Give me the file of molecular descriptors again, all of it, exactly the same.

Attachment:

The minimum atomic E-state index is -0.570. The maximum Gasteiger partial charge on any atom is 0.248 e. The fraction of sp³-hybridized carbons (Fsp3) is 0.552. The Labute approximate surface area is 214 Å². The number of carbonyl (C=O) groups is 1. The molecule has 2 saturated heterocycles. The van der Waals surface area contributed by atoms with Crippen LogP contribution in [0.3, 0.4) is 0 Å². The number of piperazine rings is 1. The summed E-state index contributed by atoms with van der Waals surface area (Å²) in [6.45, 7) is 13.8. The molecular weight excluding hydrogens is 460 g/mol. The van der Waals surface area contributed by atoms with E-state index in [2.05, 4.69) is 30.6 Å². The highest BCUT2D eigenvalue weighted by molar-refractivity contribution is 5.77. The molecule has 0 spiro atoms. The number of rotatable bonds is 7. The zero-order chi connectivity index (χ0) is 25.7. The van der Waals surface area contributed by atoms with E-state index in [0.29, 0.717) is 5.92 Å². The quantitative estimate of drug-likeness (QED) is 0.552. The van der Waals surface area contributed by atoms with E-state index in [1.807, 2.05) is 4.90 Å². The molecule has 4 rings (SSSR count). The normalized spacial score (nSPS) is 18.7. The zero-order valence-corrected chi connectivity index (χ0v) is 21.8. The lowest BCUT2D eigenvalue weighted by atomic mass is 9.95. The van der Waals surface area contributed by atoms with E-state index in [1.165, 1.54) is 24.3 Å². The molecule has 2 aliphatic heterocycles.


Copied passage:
The minimum atomic E-state index is -0.570. The maximum Gasteiger partial charge on any atom is 0.248 e. The fraction of sp³-hybridized carbons (Fsp3) is 0.552. The Labute approximate surface area is 214 Å². The number of carbonyl (C=O) groups is 1. The molecule has 2 saturated heterocycles. The van der Waals surface area contributed by atoms with Crippen LogP contribution in [0.3, 0.4) is 0 Å². The number of piperazine rings is 1. The summed E-state index contributed by atoms with van der Waals surface area (Å²) in [6.45, 7) is 13.8. The molecular weight excluding hydrogens is 460 g/mol. The van der Waals surface area contributed by atoms with E-state index in [2.05, 4.69) is 30.6 Å². The highest BCUT2D eigenvalue weighted by molar-refractivity contribution is 5.77. The molecule has 0 spiro atoms. The number of rotatable bonds is 7. The zero-order chi connectivity index (χ0) is 25.7. The van der Waals surface area contributed by atoms with E-state index in [0.29, 0.717) is 5.92 Å². The quantitative estimate of drug-likeness (QED) is 0.552. The van der Waals surface area contributed by atoms with E-state index in [1.807, 2.05) is 4.90 Å². The molecule has 4 rings (SSSR count). The normalized spacial score (nSPS) is 18.7. The zero-order valence-corrected chi connectivity index (χ0v) is 21.8. The lowest BCUT2D eigenvalue weighted by atomic mass is 9.95. The van der Waals surface area contributed by atoms with E-state index in [1.165, 1.54) is 24.3 Å². The molecule has 2 aliphatic heterocycles.